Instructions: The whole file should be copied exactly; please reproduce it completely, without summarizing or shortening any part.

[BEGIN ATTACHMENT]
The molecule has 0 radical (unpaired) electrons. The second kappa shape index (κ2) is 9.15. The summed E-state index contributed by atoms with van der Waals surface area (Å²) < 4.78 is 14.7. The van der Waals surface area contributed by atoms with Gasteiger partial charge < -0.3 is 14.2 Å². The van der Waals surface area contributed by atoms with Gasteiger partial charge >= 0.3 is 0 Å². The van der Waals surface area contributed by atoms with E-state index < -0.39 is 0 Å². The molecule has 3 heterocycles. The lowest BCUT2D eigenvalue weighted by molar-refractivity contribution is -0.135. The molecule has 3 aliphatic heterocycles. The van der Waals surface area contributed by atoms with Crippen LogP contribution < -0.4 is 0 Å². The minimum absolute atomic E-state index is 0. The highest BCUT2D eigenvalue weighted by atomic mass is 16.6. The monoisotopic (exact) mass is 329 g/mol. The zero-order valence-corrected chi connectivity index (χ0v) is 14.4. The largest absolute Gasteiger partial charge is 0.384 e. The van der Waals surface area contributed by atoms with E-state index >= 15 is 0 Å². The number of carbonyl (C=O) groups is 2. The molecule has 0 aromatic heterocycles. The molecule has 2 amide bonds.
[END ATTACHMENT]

The molecule has 0 radical (unpaired) electrons. The second kappa shape index (κ2) is 9.15. The summed E-state index contributed by atoms with van der Waals surface area (Å²) < 4.78 is 14.7. The van der Waals surface area contributed by atoms with Gasteiger partial charge < -0.3 is 14.2 Å². The van der Waals surface area contributed by atoms with Gasteiger partial charge >= 0.3 is 0 Å². The van der Waals surface area contributed by atoms with E-state index < -0.39 is 0 Å². The molecule has 3 heterocycles. The lowest BCUT2D eigenvalue weighted by molar-refractivity contribution is -0.135. The molecule has 3 aliphatic heterocycles. The van der Waals surface area contributed by atoms with Crippen LogP contribution < -0.4 is 0 Å². The minimum absolute atomic E-state index is 0. The highest BCUT2D eigenvalue weighted by atomic mass is 16.6. The monoisotopic (exact) mass is 329 g/mol. The zero-order valence-corrected chi connectivity index (χ0v) is 14.4. The largest absolute Gasteiger partial charge is 0.384 e. The van der Waals surface area contributed by atoms with E-state index >= 15 is 0 Å². The number of carbonyl (C=O) groups is 2. The molecule has 0 aromatic heterocycles. The molecule has 2 amide bonds.